Colorado surge sees Canon invest in ink production
Published: 17 February 2020 | No comments yet
Dirk Brouns and Rob Puts at the new facility in the Netherlands
After installing more than 1200 UVgel Colorado roll-to-roll large format printers last year, Canon has opened a new central ink production facility for UVgel ink in Venlo, The Netherlands.
Canon says that production volumes of UVgel ink for its roll-to-roll Colorado printer family have doubled over the past 12 months and to support this increasing customer base, along with its growing roll-to-roll print volumes, the company has ramped up its UVgel ink production capacity.
‘Our customers are printing more and more with their Colorado devices, with average volumes worldwide already exceeding 15,000sqm per year,’ said Canon’s vice president of large format graphics, Dirk Brouns. ‘We expect to see these volumes continue to grow. Some of our top-performing customers are even surpassing annual production volumes of 100,000sqm. With our new ink factory, we can continue to supply our customers and partners with high-quality UVgel inks and support growing print volumes in the field, both today and in the future.’
Canon considers the new facility, which has been fully operational since December 2019, to be indicative of its ‘its continued commitment and growth ambitions in the large format graphics roll-to-roll market.’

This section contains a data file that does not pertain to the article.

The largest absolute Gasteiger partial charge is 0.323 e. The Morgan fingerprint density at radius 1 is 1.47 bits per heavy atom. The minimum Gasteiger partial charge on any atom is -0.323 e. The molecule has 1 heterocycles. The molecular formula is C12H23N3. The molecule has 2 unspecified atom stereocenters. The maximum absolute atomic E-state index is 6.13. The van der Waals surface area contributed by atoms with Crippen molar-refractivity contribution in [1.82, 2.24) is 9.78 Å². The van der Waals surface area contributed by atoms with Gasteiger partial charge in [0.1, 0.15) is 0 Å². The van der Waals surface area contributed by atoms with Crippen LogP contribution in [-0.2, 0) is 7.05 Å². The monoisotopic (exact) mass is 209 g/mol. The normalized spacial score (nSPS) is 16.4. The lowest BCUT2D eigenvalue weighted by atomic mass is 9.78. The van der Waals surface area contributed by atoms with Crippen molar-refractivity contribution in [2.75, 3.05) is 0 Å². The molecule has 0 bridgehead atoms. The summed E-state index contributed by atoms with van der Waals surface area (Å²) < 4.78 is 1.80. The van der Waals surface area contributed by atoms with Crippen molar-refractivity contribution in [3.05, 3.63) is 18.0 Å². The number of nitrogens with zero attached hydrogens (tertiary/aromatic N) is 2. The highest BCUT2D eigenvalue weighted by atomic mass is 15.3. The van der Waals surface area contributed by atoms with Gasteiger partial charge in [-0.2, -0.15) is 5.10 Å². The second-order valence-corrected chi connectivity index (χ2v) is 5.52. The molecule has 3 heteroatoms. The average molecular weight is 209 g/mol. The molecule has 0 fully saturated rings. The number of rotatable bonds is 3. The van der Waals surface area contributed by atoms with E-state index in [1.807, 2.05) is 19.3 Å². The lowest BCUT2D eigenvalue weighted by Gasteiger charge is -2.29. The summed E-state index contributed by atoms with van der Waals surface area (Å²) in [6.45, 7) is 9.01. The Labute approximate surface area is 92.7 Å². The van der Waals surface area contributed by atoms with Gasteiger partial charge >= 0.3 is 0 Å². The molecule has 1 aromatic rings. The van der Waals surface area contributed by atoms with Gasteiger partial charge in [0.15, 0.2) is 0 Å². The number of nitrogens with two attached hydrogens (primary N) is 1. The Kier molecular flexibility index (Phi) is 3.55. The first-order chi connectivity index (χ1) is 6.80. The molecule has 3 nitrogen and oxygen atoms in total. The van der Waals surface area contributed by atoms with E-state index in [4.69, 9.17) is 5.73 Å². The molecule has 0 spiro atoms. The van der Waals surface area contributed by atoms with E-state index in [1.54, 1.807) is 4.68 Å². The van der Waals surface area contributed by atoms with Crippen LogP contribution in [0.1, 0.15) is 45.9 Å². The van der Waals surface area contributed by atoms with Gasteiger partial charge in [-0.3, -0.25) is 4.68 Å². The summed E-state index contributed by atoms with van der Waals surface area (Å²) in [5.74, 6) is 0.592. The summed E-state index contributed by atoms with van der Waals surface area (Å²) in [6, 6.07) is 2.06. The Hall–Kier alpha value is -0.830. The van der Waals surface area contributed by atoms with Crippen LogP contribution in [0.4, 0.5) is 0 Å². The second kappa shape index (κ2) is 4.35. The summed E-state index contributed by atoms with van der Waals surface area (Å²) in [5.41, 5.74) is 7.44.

‘We’ve been able to double our ink production in less than a year and our operations team is eager to continue to help our customers confidently print growing volumes of large format roll-to-roll graphics,’ said Rob Puts, Canon Production Printing’s vice president of manufacturing and logistics. ‘At the same time, our new facility has been designed to be as environmentally friendly as possible. With a focus on operational efficiencies, the facility is delivering increased energy savings by reusing cooling capacity from other production plants on our campus and using a heat exchange unit to warm the cool air coming into the building with the heat of the air leaving the production hall.’